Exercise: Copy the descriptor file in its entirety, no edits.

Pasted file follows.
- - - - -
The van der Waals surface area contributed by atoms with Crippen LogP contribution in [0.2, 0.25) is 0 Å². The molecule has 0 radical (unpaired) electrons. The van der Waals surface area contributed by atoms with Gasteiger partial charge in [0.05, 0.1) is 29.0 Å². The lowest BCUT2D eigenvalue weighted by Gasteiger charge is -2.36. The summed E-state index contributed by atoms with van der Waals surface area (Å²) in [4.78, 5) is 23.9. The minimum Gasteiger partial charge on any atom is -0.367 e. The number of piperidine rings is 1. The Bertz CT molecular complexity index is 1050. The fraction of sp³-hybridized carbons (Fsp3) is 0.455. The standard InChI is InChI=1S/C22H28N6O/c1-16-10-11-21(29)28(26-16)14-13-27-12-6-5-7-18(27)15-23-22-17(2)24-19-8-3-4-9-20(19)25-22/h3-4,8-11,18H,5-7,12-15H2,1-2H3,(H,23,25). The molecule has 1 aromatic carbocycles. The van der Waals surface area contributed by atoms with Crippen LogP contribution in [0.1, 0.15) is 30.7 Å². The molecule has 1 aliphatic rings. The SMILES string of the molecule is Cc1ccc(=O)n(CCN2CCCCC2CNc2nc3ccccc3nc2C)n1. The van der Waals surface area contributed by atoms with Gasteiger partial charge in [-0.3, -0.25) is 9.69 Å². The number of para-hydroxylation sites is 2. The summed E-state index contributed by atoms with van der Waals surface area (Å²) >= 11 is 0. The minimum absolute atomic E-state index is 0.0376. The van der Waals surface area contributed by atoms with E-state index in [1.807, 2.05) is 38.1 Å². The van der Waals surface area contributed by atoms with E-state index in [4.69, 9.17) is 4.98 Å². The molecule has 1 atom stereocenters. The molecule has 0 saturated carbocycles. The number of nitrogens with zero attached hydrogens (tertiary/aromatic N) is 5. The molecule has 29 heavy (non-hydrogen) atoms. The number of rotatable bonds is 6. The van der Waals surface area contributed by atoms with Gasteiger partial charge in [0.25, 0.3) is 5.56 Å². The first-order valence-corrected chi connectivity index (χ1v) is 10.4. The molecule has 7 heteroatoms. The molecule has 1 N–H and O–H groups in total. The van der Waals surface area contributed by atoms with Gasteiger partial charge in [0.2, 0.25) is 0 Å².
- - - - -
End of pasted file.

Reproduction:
The van der Waals surface area contributed by atoms with Crippen LogP contribution in [0.2, 0.25) is 0 Å². The molecule has 0 radical (unpaired) electrons. The van der Waals surface area contributed by atoms with Gasteiger partial charge in [0.05, 0.1) is 29.0 Å². The lowest BCUT2D eigenvalue weighted by Gasteiger charge is -2.36. The summed E-state index contributed by atoms with van der Waals surface area (Å²) in [4.78, 5) is 23.9. The minimum Gasteiger partial charge on any atom is -0.367 e. The number of piperidine rings is 1. The Bertz CT molecular complexity index is 1050. The fraction of sp³-hybridized carbons (Fsp3) is 0.455. The standard InChI is InChI=1S/C22H28N6O/c1-16-10-11-21(29)28(26-16)14-13-27-12-6-5-7-18(27)15-23-22-17(2)24-19-8-3-4-9-20(19)25-22/h3-4,8-11,18H,5-7,12-15H2,1-2H3,(H,23,25). The molecule has 1 aromatic carbocycles. The van der Waals surface area contributed by atoms with Crippen LogP contribution in [0.1, 0.15) is 30.7 Å². The molecule has 1 aliphatic rings. The SMILES string of the molecule is Cc1ccc(=O)n(CCN2CCCCC2CNc2nc3ccccc3nc2C)n1. The van der Waals surface area contributed by atoms with Gasteiger partial charge in [-0.3, -0.25) is 9.69 Å². The number of para-hydroxylation sites is 2. The summed E-state index contributed by atoms with van der Waals surface area (Å²) >= 11 is 0. The minimum absolute atomic E-state index is 0.0376. The van der Waals surface area contributed by atoms with E-state index in [1.807, 2.05) is 38.1 Å². The van der Waals surface area contributed by atoms with E-state index in [4.69, 9.17) is 4.98 Å². The molecule has 1 atom stereocenters. The molecule has 0 saturated carbocycles. The number of nitrogens with zero attached hydrogens (tertiary/aromatic N) is 5. The molecule has 29 heavy (non-hydrogen) atoms. The number of rotatable bonds is 6. The van der Waals surface area contributed by atoms with Gasteiger partial charge in [0.25, 0.3) is 5.56 Å². The first-order valence-corrected chi connectivity index (χ1v) is 10.4. The molecule has 7 heteroatoms. The molecule has 1 N–H and O–H groups in total. The van der Waals surface area contributed by atoms with Gasteiger partial charge in [0.2, 0.25) is 0 Å².